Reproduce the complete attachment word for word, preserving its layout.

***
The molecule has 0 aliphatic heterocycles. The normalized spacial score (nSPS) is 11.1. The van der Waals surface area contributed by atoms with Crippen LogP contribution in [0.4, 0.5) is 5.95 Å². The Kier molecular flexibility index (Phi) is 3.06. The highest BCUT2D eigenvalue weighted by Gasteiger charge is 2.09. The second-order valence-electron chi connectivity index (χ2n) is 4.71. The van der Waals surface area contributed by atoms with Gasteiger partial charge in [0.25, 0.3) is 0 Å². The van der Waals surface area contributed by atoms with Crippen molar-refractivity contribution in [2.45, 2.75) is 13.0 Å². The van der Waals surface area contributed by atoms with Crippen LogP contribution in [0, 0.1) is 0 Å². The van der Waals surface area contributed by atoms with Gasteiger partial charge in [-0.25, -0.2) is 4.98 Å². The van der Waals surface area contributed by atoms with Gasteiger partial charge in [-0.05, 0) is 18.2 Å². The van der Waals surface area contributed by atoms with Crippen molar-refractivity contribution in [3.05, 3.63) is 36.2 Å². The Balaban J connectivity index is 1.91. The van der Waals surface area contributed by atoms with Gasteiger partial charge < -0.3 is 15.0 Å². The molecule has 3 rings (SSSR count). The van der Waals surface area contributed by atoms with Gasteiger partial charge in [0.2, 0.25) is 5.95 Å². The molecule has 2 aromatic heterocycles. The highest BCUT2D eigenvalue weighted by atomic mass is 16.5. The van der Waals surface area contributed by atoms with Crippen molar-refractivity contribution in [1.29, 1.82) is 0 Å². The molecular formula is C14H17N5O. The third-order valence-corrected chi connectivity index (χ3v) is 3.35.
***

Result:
The molecule has 0 aliphatic heterocycles. The normalized spacial score (nSPS) is 11.1. The van der Waals surface area contributed by atoms with Crippen LogP contribution in [0.4, 0.5) is 5.95 Å². The Kier molecular flexibility index (Phi) is 3.06. The highest BCUT2D eigenvalue weighted by Gasteiger charge is 2.09. The second-order valence-electron chi connectivity index (χ2n) is 4.71. The van der Waals surface area contributed by atoms with Gasteiger partial charge in [0.25, 0.3) is 0 Å². The van der Waals surface area contributed by atoms with Crippen molar-refractivity contribution in [2.45, 2.75) is 13.0 Å². The van der Waals surface area contributed by atoms with Crippen LogP contribution in [0, 0.1) is 0 Å². The van der Waals surface area contributed by atoms with Gasteiger partial charge in [-0.25, -0.2) is 4.98 Å². The van der Waals surface area contributed by atoms with Gasteiger partial charge in [-0.05, 0) is 18.2 Å². The van der Waals surface area contributed by atoms with Crippen molar-refractivity contribution in [3.05, 3.63) is 36.2 Å². The Balaban J connectivity index is 1.91. The van der Waals surface area contributed by atoms with Gasteiger partial charge < -0.3 is 15.0 Å². The molecule has 3 rings (SSSR count). The van der Waals surface area contributed by atoms with Gasteiger partial charge in [0.2, 0.25) is 5.95 Å². The molecule has 2 aromatic heterocycles. The highest BCUT2D eigenvalue weighted by atomic mass is 16.5. The van der Waals surface area contributed by atoms with Crippen molar-refractivity contribution in [1.29, 1.82) is 0 Å². The molecular formula is C14H17N5O. The third-order valence-corrected chi connectivity index (χ3v) is 3.35.